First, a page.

5.2.1 Litigation is undertaken honestly and fairly as a model litigant.
5.2.2 Effectiveness of Comcover's stewardship, policy advice, engagement and guidance on risk management is measured through direct feedback from workshop participants, workshop attendance, the biennial risk management benchmarking program, and that the Commonwealth Risk Management Policy is up to date.

Methodology: Comcover claims are managed in accordance with the Commonwealth's Legal Services Directions. All communications are monitored for any allegation of breach of Legal Services Directions obligations. Self-monitoring and assessment are required of staff and supervisors with responsibility for management of claims involving litigation.

Education results are measured through attendance records and evaluation surveys that measure participants' assessment of their capability pre- and post-workshop using a five-point Likert scale and the Net Presenter Score. The biennial benchmarking report indicating an aggregate improvement in risk maturity over time.

5.2.1 and 5.2.2 are stand-alone measures and are therefore not weighted when considering the overall performance of 5.2. All measures need to be fully achieved for the overall assessment of 5.2 to be fully achieved, otherwise the lower rating will apply.

Data sources used:

Finance departmental records, and Comcover Learning Centre.

Explanation of changes since 202122 Corporate Plan: This measure has been updated to reflect a more robust indicator of Comcover's financial sustainability.

Links with PBS: Program 2.4 Insurance and Risk Management (Outcome 2).

Key activity 6: Support Commonwealth property management

Deliver an efficient and commercial approach to the management of Commonwealth property through the Commonwealth Property Management Framework.

Target
2022–23 2023–24 2024–25 2025–26

Performance measure 6.1: Commonwealth property initiatives are efficient and effective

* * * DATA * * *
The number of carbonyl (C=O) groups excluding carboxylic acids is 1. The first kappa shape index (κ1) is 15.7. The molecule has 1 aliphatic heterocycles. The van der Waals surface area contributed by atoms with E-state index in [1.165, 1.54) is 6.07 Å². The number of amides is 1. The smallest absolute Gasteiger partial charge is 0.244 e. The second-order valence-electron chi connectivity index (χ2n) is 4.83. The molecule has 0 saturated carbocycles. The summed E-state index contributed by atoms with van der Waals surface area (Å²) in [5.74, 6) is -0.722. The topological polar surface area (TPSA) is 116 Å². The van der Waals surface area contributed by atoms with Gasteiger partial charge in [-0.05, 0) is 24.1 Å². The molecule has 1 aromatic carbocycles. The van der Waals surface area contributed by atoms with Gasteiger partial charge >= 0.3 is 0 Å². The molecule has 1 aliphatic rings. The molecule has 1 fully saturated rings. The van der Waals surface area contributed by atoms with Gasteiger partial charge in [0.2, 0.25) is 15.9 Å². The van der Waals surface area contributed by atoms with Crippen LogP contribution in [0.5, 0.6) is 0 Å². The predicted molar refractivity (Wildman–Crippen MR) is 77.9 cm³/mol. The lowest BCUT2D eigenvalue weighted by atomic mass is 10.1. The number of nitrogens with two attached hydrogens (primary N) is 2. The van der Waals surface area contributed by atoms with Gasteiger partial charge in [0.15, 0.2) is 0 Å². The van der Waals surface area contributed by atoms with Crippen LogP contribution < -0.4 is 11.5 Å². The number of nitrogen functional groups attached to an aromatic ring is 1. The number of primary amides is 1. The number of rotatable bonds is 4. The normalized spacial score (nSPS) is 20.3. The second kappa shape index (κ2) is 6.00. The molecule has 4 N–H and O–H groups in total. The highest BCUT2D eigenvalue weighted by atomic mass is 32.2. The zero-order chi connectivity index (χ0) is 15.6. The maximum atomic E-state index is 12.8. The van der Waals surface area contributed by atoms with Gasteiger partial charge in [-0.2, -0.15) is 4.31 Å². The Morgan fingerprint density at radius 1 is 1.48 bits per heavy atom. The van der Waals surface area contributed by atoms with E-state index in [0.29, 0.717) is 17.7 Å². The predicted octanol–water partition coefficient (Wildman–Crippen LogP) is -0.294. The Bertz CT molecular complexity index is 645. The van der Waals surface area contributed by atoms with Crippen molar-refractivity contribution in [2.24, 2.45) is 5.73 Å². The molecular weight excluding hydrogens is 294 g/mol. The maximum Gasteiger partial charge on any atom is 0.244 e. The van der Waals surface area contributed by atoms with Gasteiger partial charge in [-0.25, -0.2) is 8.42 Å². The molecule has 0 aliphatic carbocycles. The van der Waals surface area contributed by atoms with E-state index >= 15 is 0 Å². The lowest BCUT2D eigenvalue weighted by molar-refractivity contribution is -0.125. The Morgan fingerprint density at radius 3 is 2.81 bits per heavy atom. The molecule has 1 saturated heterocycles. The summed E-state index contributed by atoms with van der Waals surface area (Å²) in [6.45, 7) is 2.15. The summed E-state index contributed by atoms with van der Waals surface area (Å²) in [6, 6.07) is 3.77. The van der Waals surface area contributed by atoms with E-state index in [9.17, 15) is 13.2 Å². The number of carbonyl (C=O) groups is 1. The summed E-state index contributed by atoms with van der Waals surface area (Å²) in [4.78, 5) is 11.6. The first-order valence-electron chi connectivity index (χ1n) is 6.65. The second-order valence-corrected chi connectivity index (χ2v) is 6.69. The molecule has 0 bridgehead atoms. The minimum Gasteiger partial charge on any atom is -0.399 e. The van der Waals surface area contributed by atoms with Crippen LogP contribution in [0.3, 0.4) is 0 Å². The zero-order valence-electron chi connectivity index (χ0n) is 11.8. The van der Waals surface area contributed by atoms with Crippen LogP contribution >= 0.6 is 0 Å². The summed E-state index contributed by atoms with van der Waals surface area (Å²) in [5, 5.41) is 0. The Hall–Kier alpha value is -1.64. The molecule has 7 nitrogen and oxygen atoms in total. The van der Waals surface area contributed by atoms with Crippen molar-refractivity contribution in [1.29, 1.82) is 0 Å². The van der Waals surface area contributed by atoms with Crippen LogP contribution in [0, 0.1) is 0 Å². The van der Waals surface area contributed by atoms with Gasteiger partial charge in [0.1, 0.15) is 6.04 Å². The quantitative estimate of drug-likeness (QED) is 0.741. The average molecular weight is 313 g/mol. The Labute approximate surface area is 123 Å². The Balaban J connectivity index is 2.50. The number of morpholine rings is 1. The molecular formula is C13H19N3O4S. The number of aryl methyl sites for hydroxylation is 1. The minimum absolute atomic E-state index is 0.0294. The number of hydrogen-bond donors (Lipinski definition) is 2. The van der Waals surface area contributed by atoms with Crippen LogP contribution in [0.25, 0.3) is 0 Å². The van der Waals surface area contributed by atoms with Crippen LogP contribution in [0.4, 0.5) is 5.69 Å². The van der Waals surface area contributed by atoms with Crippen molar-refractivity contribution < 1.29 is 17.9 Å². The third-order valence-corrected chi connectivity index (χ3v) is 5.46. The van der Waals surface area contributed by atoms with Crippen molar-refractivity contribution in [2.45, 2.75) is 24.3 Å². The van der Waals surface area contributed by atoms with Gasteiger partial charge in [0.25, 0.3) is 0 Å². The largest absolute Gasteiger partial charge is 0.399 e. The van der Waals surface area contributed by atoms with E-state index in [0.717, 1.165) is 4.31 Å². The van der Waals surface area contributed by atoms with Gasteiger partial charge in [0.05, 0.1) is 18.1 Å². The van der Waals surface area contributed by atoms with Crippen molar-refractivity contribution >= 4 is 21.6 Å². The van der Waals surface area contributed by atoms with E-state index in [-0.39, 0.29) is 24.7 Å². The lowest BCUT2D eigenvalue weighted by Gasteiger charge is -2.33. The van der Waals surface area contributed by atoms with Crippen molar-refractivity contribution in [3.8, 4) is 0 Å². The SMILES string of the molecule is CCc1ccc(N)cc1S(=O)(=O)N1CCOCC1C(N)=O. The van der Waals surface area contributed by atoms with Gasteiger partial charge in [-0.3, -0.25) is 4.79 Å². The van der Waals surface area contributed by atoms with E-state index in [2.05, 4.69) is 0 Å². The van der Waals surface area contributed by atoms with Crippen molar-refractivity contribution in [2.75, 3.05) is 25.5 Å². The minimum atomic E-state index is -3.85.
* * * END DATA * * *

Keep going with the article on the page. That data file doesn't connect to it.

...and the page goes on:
The management of Commonwealth property demonstrates best practice effectiveness in an evolving environment, and delivers efficiencies in relation to leasing and facilities management for non-corporate Commonwealth entities.

How will this performance measure be assessed?
6.1.1 Property efficiencies are delivered through the Whole-of-Australian-Government property services coordinated procurement arrangements for leasing and facilities management.
6.1.2 Effectiveness of Finance's stewardship, policy advice, engagement and guidance on Commonwealth property management.

Methodology: Measured and reported through the annual Australian Government Office Occupancy Report, property services coordinated procurement arrangements for leasing and facilities management, agency forums, entity correspondence and qualitative case studies.

The Property Operating Expense savings or overruns are calculated annually by taking the difference between the actual spend on the Property Operating Expense and the Property Operating Expense Baseline.

Performance of leasing and facilities management services to entities is measured and reported through a range of contractual and stakeholder engagement methods under the Property Services Coordinated Procurement Arrangements, such as Property Service Provider quarterly reporting, forums and direct engagement with entities.